Even at the proposed, full-scale yearly CO2 offsetting level for 100 years, it has been calculated that the magnesium level would only rise slightly from 1296 to 1296.6 ppm (and bicarbonate from 42 to 45 ppm), which is within normal global ocean water concentration ranges.
Over long time scales, as corals and diatoms die, their skeletons settle onto the seafloor, eventually turning to sediment and then limestone. The CO2 will be stored there for millions of years, until potentially being subducted through tectonic forces and then maybe released from a volcano in millions of years.

Beach Characteristics

A tropical climate ensures higher year-round temperatures, maintaining higher dissolution rates.

Corals are important key organisms both ecologically and for the purposes of this pilot experiment.

For practical monitoring and sampling purposes the embayment for the experimental beach should not be deeper than 15 m at its seaward end.

Median particle diameter 250-500 micrometer. Calcareous sand, or simple silicate sand, increases the measurability of olivine reaction products.

A semi-enclosed embayment with limited wave exposure, rather than an open-ocean beach face, increases seawater residence time, needed for the detection of reaction products.

Seawater exchange rate of the experimental embayment with the open ocean should be 24-72 hours.

Mahana Bay, a natural green sand olivine bay and beach found in Hawaii. (Image: courtesy of Francesc Montserrat, co-author of this paper, who took this photo while studying the corals and marine life found in this olivine-rich bay)

Experimental Setup

The experimental setup and monitoring scheme needs to adhere to a Before-After Control-Impact (BACI) design. In this manner, any measured effects can be unequivocally attributed to the olivine application.

Geochemical flux measurements are required to measure the olivine dissolution rate, to effectively convert it into carbon credits. The proxies for measuring olivine dissolution are:

  • Dissolved Silicate
  • Dissolved Nickel
  • Total Alkalinity (TA)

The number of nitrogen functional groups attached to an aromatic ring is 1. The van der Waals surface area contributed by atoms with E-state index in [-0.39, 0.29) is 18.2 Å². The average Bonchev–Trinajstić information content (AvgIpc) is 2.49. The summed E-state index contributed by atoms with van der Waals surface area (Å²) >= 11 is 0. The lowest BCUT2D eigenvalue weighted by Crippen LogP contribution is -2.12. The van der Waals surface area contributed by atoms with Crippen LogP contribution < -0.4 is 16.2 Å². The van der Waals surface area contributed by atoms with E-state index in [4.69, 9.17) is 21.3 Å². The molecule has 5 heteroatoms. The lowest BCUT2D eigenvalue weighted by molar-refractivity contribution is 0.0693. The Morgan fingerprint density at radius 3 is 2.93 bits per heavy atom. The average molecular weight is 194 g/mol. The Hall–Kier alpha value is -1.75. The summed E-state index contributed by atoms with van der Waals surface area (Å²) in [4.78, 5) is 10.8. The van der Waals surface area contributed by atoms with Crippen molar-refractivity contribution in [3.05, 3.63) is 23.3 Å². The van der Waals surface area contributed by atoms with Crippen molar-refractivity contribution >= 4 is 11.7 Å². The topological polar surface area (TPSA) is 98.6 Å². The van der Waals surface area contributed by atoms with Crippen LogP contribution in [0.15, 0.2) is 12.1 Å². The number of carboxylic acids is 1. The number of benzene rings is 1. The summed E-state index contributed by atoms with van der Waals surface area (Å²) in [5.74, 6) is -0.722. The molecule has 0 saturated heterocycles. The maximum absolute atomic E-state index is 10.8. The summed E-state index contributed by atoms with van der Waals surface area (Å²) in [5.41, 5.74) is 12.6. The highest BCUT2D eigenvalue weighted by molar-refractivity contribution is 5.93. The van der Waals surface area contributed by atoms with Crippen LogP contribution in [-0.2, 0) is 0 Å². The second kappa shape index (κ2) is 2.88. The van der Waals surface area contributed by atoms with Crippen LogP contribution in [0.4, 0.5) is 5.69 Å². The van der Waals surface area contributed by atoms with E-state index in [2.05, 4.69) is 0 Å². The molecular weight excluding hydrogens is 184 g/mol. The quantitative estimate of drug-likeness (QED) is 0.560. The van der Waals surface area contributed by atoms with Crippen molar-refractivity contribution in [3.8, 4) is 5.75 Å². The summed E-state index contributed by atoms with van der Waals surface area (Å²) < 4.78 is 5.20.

• Dissolved Inorganic Carbon (DIC)

Floating, solar-powered pH monitor

Flux measurements of reaction products (above) over the sediment-water interface (SWI) are to be done both in situ and ex situ, by extracting sediment (with added olivine) from the system and incubating them in the lab.

The compartments of the ecosystem that need to be sampled are:

  • Overlying water
  • Sediment solid phase
  • Sediment pore water
  • Biota encountered in the ecosystem

Sediment core sample

Key Processes & Co-Benefits

Fluxes of reaction products from the sediment (with added olivine) to the overlying water will demonstrate the weathering rate, associated with sequestering a given amount of CO2.

Alkalinity (and pH) increase will create favourable conditions for calcifying organisms, like corals, shellfish and calcareous algae.

Release of Si from the weathering olivine may cause a fertilisation effect on siliceous organisms, like diatoms and radiolarians, but also sponges. Changes in environmental stoichiometry may cause shifts in community composition.

Release of (trace) metals, notably nickel (Ni), is monitored both in the seawater and throughout the trophic web. Tissue of organisms of different trophic levels (primary producers, primary consumers, secondary consumers, apex predators) is analyzed for potential accumulation.

Logistics

Minimize olivine transport to beach to less than 300 km (or 1000 km) for efficiency.

Open 30-50 large mines in the tropics, with > 100 million tonnes / year.

Less than 2 million people needed mining globally for total anthropogenic emission offsetting (~50 gt).

Dunite reserves with beaches within 300 km and 1000 km

Cost Model

Cost today at European mine €12.5 / tonne

Cost today with shipping €32 / tonne @ 8000 tonnes

Theoretical mining cost at @ 80,000 tonnes a day = €4 / tonne

Average mining, milling, and transport within < 300 km = €4-€5

Working cost for Phase III level olivine delivered to environment < €19 / tonne

Proposed future cost for 1 tonne of olivine to the beach Phase III-V < €10

Olivine prices go down as demand and supply increase.

Potential Upscaling

Common Concerns

Yes! Olivine is the most abundant mineral in the upper mantle, making up over 50% of it. There are large reserves near the surface (dunite), consisting of >90% olivine.

Yes! Annual mining of coal, oil equivalents, and construction minerals occurs in larger volumes than the volume of olivine needed for the removal of humanity’s yearly CO2 output

Yes! 6-8% of the Earth’s shores are the type of high-energy, shelf-seas necessary to adequately enhance the olivine weathering.

Life Cycle Assessment

Entire process can be 95% efficient with a net loss of < 5%, if transport is minimized, as well as grinding size and energy use.

Process can be made further efficient through the use of electric transport and milling techniques.

Transportation creates the majority of CO2 emissions.

(Olivine weathering LCA 2011)

Need for CDR Pilot Projects

The goals of the Paris Climate Agreement and a majority of the scenarios to stay below 1.5°C of change in global average tempeartures cannot be achived without significant levels of carbon dioxide removal (CDR) by 2100. Without the deployment of pilot experiments like this concept, that take the leap from the lab to the real world, policy makers may not have the data and tools available with enough time to make decisions that can stave off even the best case scenarios of climate change.